In a funky, fresh interpretation of what Irish Theatre Magazine has called “[Anton] Chekhov’s greatest play” and hailed as one of the top 10 shows of 2012 by both The New York Times and New York Magazine, John Vreeke directs Chekhov’s newly adapted classic by Pulitzer Award-winning dramatist Annie Baker (The Flick) with a well-known and diverse assembly of DC actors in a production that creatively re-envisions and reinvigorates Round House Theatre’s performance space.
Set on an impressively accented, free-flowing, multi-functional outdoor/indoor abode, artfully designed by Misha Kachman, Uncle Vanya is a delicately blended tragicomedy about unrequited love, thwarted ambition and enduring hope surrounding a generational family who is turned upside down by the return of an elderly professor and his glamorous, much younger second wife to their rural estate.
The old professor Serebryakov (Jerry Whiddon) lives in the city but owns a country estate that is run by his daughter Sophia (Kimberly Gilbert) and brother-in-law Vanya (Mitchell Hébert). He comes to visit with his new young wife Yelena (Gabriela Fernandez-Coffey). The professor is old and ailing, as is the estate, which has been overtaken by degradation. The country doctor Astrov (Ryan Rilette) shows up to care for the professor, setting in motion a series of bifurcated struggles and teetering tensions, ultimately culminating in the professor announcing his decision to sell the estate.
Whiddon’s performance as the lofty, aloof professor is respectable. Likewise, Nancy Robinette’s performance as the housekeeper Marina is soothingly sage and sensible. However, the main thrust of the play involves the triangular intertanglements brewing between Vanya, Astrov, Sophia, and Yelena.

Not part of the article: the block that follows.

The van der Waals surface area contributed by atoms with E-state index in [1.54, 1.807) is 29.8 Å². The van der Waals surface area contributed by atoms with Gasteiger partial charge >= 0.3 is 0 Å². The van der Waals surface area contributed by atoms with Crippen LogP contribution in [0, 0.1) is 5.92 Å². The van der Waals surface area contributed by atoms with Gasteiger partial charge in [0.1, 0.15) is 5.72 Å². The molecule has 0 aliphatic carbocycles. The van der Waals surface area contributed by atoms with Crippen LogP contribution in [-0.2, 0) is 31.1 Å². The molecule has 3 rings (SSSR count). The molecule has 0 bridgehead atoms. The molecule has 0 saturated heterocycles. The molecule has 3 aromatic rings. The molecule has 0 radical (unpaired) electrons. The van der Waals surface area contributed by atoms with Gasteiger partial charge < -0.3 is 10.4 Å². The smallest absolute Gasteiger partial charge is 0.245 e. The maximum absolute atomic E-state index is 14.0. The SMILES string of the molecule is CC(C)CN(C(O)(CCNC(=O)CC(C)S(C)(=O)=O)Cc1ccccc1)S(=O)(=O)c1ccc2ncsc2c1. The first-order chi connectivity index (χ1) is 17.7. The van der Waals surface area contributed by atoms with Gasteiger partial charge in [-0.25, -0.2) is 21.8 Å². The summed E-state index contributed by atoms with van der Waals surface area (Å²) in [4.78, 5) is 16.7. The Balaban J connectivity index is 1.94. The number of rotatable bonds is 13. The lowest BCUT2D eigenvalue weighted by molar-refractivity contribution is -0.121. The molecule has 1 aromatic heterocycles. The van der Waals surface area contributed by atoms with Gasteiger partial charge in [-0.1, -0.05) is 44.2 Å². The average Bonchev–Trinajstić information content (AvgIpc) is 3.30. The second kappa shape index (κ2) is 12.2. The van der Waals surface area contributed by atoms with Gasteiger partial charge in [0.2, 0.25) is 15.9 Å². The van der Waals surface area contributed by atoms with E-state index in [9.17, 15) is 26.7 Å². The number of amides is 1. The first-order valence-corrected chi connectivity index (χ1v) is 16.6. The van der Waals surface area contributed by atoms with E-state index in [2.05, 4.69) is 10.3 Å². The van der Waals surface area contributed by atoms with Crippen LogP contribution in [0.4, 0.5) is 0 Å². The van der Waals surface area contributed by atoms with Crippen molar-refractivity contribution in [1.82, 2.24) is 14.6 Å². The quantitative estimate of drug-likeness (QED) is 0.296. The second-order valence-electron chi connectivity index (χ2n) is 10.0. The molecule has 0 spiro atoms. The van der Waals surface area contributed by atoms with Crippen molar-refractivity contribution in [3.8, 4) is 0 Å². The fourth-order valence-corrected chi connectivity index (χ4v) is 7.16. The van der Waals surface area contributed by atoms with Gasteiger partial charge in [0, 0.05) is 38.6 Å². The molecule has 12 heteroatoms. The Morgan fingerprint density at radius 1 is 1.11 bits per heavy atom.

Rilette, who is Round House’s Producing Artistic Director, plays a cool, charming and confident Astrov, capturing the fancy of both Sophia and Yelena with his unique Renaissance-man appeal atop his environmental quests and medical training. Similarly, Hébert’s Vanya attentively captures his pronounced inferiority complex towards the professor with his emotionally-charged outbursts of rage and demonstrative body gestures. Fernandez-Coffey is ravishing and acutely self-aware as Yelena, balancing the role of a sultry siren twinged with disenchantment and disdainfulness.
Correspondingly, Gilbert does a tremendous job portraying Sonya, Serebryakov’s homely, but dedicated and dutiful daughter. Mark Jaster, Happenstance Theater‘s Artistic Director, is delightfully amusing as Waffles, masterfully playing his harmonica, alongside Eric Shimelonis’ piano and accordion accompaniment as Yefim – both were fantastic in adding sheer moments of levity and lightheartedness throughout the production. Joy Zinoman rounded out the cast as Vanya’s cerebral mother.
It is no easy feat taking a 19th Century classic and revamping it to make it contemporary and relevant, but Round House’s Uncle Vanya reaps what it sows in its audacious production, reintroducing and reigniting with earnest fervor Chekhov’s insightful genius to reveal hopeful moments in the midst of life’s sorrows.
Running Time: Approximately two hours and 35 minutes, with one 15-minute intermission.